Thursday, June 20, 2013

this is my kind of music

Neil Tenant and Chris Lowe preview their forthcoming twelfth longplayer, with "Vocal". It's the second taste from "Electric" after they released the largely instrumental, Moroder-esque "Axis".

"Vocal" is classic PSB - subtle verses which harken back to early singles like "Rent" and "Love Comes Quickly" followed by an anthemic, ramped up chorus with lots of sparkly, buzzy synths which reminds me of their version of "It's Alright".

Actually, (Did you see what I did there?) - the song is devoid of the usual verse/chorus/repeat pattern and, instead, cycles the same melodic phrase several times over and ever increasing wall of drum sounds and sythy goodness. Also, it never devolves into a typical and tired EDM formula. Kudos to knob twiddler deluxe, Stuart Price, for keeping it fresh for very Boys.

There's also an accompanying video which was just dropped a few days ago. Featuring a collage of dance footage, it evokes memories of the rave era of the early 90s. It almost like dropping a visual tab of E. Almost.

Best PSB single since "Leaving" from their previous elpee, "Elysium". FYI, my favorite part is the wiggly, pitch bendy synth line that only appears three short times in the track. Brilliant!

Back to "Axis" for a moment. After some online discussion with my circle of discophile friends, I thought it would make sense to reference the more direct inspiration for the track. Take a listen to "Menergy" by Patrick Cowley. While "Axis" has more than a passing flash of Giorgio Moroder's Germanic inspiration within it, "Menergy" is the more direct link.

Chris and Neil really know how to needle drop the most interesting references in their songs. Plus, Mr. Cowley deserves a round of applause for his substantial contribution to dance music. Perhaps the coda to this entry will point people in the direction of his work if they aren't familiar with it.

shake it up

Everyone's favorite, Aussie pop rocket has returned with yet another stand alone single. After delivering "Timebomb" last year without it being attached to an album, Kylie does the same with "Skirt", a flashy, sexy, tribal workout that explodes into a sparkly pop gem when it reaches the chorus.

Actually, it sounds like two completely different songs stitched together rather hamfistedly, but Lady Minogue saves it from being too much of a mess with her patented Kylie coo™.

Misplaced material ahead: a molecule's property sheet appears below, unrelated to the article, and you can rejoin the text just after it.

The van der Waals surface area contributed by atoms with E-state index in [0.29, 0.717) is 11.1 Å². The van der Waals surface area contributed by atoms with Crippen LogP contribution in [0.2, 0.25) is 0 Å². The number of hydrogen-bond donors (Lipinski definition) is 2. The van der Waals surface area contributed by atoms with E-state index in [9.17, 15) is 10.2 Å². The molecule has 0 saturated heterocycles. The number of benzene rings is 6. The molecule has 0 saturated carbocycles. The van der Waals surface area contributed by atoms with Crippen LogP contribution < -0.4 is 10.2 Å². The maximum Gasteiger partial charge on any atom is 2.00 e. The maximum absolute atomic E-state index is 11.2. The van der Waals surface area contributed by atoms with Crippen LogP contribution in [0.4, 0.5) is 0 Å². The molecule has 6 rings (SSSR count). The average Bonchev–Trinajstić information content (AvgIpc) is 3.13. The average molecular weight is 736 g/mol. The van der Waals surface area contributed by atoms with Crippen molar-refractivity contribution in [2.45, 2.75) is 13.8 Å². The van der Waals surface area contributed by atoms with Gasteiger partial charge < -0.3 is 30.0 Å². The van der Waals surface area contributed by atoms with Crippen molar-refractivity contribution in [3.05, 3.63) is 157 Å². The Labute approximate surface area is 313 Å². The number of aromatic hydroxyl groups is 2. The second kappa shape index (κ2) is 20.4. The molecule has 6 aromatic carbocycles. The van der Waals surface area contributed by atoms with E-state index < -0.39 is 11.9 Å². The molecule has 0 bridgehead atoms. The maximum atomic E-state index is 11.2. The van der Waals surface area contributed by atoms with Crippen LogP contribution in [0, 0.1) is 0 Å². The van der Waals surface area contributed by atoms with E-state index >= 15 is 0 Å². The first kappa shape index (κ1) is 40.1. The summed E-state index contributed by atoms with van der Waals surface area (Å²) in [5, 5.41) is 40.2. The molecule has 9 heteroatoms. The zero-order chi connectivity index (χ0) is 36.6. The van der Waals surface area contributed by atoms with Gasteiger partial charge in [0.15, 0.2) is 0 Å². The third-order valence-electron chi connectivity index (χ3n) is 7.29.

Rumor has it that "Skirt", along with "Timebomb", will appear on her forthcoming twelfth longplayer which is her first after leaving longtime manager, Terry Blamey, and hooking up with Jay-Z's Roc Nation.

My concern is that Kylie might be trying too hard to appeal to a younger audience rather than stick with pleasing her formidable fanbase. Some artists try to straddle both sides of the fence which tends to deliver an uneven album. "Aphrodite", Kylie's last longplayer of all new material, managed to be a solid platter stocked with a raft of potential singles. Wholly satisfying.

Let's see where she decides to go with her next elpee. A world of gay men are lying awake and wondering.

a sticky situation

The Duckworth Lewis Method, the cricket loving side job for Neil Hannon from The Divine Comedy and Thomas Walsh from Pugwash, return with "Sticky Wickets", their sophomore longplayer.

First single from the album is "It's Just Not Cricket" and it's a jolly romp through the many landmark sounds offered up from The Beatles through to ELO. It is, without question, quintessentially British.

Check out the video as the gents frolic around the cricket pitch with tongues firmly planted in cheeks. And there's more innuendo in the clip than you can shake a stick at. Ooh er, missus!

The following is the full tracklisting for "Sticky Wickets". The longplayer will hit the shops on July 1.

1. Sticky Wickets
2. Boom Boom Afridi
3. It's Just Not Cricket
4. The Umpire
5. Third Man
6. Chin Music
7. Out In The Middle
8. Line And Length
9. The Laughing Cavaliers
10. Judd's Paradox
11. Mystery Man
12. Nudging And Nurdling

Friday, June 14, 2013

tales to tell

The mighty Goldfrapp will return on September 9 with "Tales Of Us", their first new material since dropping their retrospective, "The Singles", early last year. It also marks a return to a sound more aligned with their debut, "Felt Mountain", and fourth longplayer, "Seventh Tree". Fret not, there are some electronic flourishes on the new elpee. However, don't expect the full on, stomp and synth of "Head First".

Thankfully, the good folks at Goldfrapp HQ have provided a handy trailer to hold us over until the summer months have passed. September seems like a long way to wait for an album. But it sounds like it will be worth it.

The official tracklisting for "Tales Of Us" will feature the following ten tunes. All single word titles, nine of them are the names of people. Surely, there must be a tale to tell with each one.

1. Jo
2. Annabel
3. Drew
4. Ulla
5. Alvar
6. Thea
7. Simone
8. Stranger
9. Laurel
10. Clay

Wednesday, June 12, 2013

hit and run

Suede and their signature, sinewy swagger are back with "Hit Me", the incendiary highlight and third single from their current longplayer, "Bloodsports".

The four-track, digital single features two non-album b-sides, "Falling Planes" and "What Violet Says" alongside a handy radio edit of the title track.

With previous single, "It Starts And Ends With You", the band chose to shoot a simple video featuring a studio performance of the track. This time, they've splashed a little cash on the clip for "Hit Me" which focuses on the dramatic and destructive exploits of two people (one man, one woman) as they chase each other through a museum.

There is a twist at the end. No spoilers here. But it does raise a question. "Is life really art or is it the other way around?" You decide.